In Industry Insights

The recent LSB conference on reshaping the legal profession covered important themes such as promoting ethics and trust, understanding consumer needs, and preparing for future challenges, notably those posed by AI advancements. 

Highlights included a focus on the Post Office Horizon scandal as a call to action for human-centred legal services. Key discussions also revolved around encouraging ethical responsibility within the legal profession, enhancing regulatory visibility to foster public trust, integrating regulatory and cultural changes, ensuring AI benefits consumers with accountability, and the value of a collaborative approach across the sector.

“Just because it is common practice doesn’t make it okay”

The standout session involved an emotional interview of Lee Castleton, a victim of the Horizon IT scandal. He urged lawyers to call out behaviours that cross ethical lines, and to see the human behind the file. 

A return to individual ethics was indeed the theme of the day, with very little time spent considering rules-based compliance. There was a general consensus that lawyers should see their role in the context of the wider public interest, rather than simply “hired guns” seeking to win at all costs. 

When it comes to poor ethical behaviour, it was noted that “we are all regulators” – the implication being that there is a limit to the reach of regulatory bodies. A profession requires personal accountability and a willingness to police the conduct of others. It is not just a job for the compliance department. To an extent, this is already enshrined in the Codes of Conduct. Do we have a problem with snitching on our peers?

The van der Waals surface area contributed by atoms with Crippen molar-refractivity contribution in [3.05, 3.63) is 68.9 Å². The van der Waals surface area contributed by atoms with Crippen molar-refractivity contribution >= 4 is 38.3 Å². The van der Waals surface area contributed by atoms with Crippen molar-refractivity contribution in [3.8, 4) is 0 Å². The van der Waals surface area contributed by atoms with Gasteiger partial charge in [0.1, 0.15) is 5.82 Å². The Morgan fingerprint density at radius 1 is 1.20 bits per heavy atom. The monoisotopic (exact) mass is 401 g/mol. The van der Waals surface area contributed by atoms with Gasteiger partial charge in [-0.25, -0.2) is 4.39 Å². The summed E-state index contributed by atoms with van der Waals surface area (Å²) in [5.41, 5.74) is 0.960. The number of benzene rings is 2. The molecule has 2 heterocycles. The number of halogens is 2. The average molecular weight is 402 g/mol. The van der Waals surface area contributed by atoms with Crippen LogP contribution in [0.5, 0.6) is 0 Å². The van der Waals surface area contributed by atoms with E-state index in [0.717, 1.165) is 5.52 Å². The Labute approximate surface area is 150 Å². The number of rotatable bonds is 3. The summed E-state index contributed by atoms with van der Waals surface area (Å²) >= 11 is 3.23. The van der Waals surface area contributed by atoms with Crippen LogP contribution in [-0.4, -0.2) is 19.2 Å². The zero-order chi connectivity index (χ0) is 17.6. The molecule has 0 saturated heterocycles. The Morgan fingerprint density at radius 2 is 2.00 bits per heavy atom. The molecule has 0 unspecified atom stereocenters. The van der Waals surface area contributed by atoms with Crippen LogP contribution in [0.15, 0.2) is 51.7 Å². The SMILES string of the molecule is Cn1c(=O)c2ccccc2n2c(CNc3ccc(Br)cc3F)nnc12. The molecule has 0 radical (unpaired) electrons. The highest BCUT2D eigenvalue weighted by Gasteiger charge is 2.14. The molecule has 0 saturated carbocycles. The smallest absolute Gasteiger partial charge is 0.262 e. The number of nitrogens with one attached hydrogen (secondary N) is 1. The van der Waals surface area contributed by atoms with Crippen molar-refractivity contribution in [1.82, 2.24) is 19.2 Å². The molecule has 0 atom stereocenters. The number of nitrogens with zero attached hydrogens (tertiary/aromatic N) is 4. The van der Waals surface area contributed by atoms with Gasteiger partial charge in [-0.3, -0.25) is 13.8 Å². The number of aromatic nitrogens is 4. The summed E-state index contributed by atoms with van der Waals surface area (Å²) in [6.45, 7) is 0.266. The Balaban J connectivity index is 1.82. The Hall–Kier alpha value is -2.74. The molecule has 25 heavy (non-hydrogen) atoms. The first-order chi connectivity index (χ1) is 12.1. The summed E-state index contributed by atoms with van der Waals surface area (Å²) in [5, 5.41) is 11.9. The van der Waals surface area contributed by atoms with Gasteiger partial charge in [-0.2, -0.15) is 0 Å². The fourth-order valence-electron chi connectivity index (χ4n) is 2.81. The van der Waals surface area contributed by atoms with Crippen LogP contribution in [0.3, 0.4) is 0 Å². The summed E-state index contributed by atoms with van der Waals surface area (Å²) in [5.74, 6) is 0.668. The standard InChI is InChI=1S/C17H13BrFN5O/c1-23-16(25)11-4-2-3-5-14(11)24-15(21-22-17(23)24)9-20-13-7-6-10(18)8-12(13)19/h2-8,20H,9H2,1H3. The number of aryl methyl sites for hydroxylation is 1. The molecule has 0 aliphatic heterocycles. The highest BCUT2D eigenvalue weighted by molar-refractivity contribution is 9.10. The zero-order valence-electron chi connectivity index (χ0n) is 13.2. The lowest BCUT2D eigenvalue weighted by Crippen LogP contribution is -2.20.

Linked to the overarching theme of ethics, NDAs and SLAPPs were identified as still presenting a major ethical problem for the profession. The film and TV industry was singled out as being rife with lawyer-enabled pre-emptive gagging, particularly of actors. There are law firms that are well known for their aggressive approach to threats to journalists and public interest organisations.  

Senior representatives from most of the front line regulators, including the SRA and CLC, were in attendance and more than one panellist made a direct plea for them to take a more supportive approach when professionals raise concerns. Rather than the default position being “do we need to investigate the whistleblower?”. 

The LSB was also urged to take a more proactive approach in presenting a “State of the Legal Services Union” to Parliament, highlighting challenges facing the rule of law and the work being done to protect a fundamental aspect of Britain’s democracy.

There were also thought-provoking sessions on the future of legal practice and AI. 

The conference veered a few times into lawyer bashing, which at times felt overblown without recognising all the good work that the professions do for the public. Perhaps unexpectedly, there was a lot of regulatory speak, but once deciphered there was a lot of valid and timely content on offer.

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